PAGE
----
Scott Road Peacocks – The other side of the story

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An opinion submitted by Irene Basore

Scott Road peacocks take over front porch.

Residents of Amelia Island met January 22, with Nassau County Attorney David Hallman and Nassau County Manager Ted Selby to discuss their rights in relation to a draft Bill Relating to Peafowl on the South End of Amelia Island, which was reviewed at a Nassau County Commissioner Meeting last night (January 21, 2014). The Bill (copy below) will now be turned over to the local state representatives, Janet Atkins and Aaron Bean as one of the agenda items at their delegation meeting on Friday, January 24, 2014 at 1:00 p.m. in the Nassau Board of County Commissioners meeting room. According to Mr. Hallman and Mr. Selby the County’s file on this issue is closed and they are no longer involved. It is a state issue.

A lot has been said about the Peacocks to date. Fifty years ago when they were introduced to this neighborhood on Amelia Island the terrain was very rural. Now there are four sub-divisions and many homes not part of any subdivision. The opponents to keeping the peacocks in their residential neighborhood on Amelia Island have remained silent in some part due to the threats received from the pro-peacocks advocates. Threating calls have been recorded with the local sheriff’s office  by more than one resident and the trapper who received a threatening call against his children.  I felt so bad for the trapper. He is a young man with a wife and small children. The pro-peacock advocates threatened, on their Facebook page (Amelia Island Peacocks), his livelihood, questioned his character, his right to remain a local resident and his level of intelligence.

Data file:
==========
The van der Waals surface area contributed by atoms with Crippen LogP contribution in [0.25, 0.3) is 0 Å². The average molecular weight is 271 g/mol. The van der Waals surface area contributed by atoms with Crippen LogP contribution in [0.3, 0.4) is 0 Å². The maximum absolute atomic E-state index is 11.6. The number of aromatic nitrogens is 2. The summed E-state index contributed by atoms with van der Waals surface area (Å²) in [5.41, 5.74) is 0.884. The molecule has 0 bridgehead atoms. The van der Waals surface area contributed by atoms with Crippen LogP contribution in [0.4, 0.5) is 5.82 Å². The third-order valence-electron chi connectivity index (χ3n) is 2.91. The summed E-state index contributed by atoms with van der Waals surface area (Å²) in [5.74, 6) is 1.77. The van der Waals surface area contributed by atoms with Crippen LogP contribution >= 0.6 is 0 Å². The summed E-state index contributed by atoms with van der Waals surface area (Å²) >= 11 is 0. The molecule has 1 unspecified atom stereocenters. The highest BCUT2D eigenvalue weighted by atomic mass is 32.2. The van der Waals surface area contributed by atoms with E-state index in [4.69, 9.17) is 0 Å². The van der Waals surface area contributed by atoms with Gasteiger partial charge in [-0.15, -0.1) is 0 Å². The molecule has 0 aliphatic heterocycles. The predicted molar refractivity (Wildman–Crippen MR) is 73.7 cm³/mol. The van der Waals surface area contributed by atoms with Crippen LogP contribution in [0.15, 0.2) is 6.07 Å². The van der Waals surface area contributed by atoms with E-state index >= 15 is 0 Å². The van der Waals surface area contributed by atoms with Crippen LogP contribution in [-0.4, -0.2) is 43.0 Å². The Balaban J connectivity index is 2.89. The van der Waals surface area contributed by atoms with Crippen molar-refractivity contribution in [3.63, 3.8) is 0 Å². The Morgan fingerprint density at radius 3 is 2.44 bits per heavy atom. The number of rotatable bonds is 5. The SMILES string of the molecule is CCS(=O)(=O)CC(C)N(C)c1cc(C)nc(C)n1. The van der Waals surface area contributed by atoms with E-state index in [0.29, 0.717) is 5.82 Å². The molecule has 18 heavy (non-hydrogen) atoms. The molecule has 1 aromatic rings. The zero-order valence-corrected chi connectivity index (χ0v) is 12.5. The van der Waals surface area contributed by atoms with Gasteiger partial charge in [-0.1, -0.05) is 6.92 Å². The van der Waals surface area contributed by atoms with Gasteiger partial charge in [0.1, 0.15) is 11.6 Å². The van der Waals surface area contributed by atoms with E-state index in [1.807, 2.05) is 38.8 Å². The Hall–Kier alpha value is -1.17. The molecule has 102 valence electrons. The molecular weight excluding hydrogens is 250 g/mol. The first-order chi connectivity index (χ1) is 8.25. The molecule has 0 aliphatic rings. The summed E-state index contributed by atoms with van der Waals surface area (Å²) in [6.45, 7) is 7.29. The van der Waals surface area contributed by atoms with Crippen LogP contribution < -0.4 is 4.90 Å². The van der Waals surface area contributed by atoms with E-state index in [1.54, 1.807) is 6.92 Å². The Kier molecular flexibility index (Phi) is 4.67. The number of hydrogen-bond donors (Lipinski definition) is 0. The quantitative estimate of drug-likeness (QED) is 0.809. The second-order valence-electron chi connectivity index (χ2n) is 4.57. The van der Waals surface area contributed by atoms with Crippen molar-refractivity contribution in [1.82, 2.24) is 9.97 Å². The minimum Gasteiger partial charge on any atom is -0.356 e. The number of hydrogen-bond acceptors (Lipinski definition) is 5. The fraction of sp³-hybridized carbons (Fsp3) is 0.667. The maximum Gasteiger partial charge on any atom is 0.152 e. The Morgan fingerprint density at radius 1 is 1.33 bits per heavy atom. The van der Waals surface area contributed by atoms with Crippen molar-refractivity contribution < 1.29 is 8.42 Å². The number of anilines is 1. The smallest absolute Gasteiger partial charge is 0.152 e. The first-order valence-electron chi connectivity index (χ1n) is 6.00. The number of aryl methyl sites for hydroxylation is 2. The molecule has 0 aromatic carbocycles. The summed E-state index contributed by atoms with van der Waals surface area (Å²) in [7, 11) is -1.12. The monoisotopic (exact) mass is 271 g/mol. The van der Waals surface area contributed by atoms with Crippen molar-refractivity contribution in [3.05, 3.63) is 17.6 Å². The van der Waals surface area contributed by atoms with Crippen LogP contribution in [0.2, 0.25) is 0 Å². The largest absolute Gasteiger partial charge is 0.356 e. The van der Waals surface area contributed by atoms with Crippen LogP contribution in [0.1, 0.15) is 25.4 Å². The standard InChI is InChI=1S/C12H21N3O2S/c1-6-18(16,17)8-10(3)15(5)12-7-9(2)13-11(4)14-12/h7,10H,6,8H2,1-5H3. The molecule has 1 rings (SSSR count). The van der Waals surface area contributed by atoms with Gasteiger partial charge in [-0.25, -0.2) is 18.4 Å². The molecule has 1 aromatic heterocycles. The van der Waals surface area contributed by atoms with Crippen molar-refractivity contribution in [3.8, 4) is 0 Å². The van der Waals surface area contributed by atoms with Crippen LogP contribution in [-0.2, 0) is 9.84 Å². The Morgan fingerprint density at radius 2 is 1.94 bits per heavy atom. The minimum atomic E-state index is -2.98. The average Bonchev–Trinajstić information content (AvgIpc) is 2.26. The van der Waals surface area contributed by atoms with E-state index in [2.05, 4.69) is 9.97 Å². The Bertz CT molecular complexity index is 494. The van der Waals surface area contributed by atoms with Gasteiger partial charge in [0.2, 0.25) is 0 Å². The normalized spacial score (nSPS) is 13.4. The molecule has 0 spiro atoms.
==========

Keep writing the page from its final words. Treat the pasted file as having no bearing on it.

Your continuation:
Porch  croppedThere is no dispute by either side that the peacocks cause damage to personal property (even the pro-peacock advocates admitted in a public news airing and in the local paper that the birds do damage). Long-time residents who were finally fed up with the car damage, home damage and walking through peafowl poo, legally hired a trapper to remove the birds to a new home in a rural area. This proposed  draft bill will eliminate the rights of the residents, in whatever area is designated under Section 1, to have the peacocks removed permanently from their neighborhood. Section 3, part 2 states we can remove them from our personal property; however, we cannot remove them from the area designated in Section 1. Which means, they will return to our personal property again and again if the area in Section 1 is defined narrowly to keep the ‘problem’ where it now exists.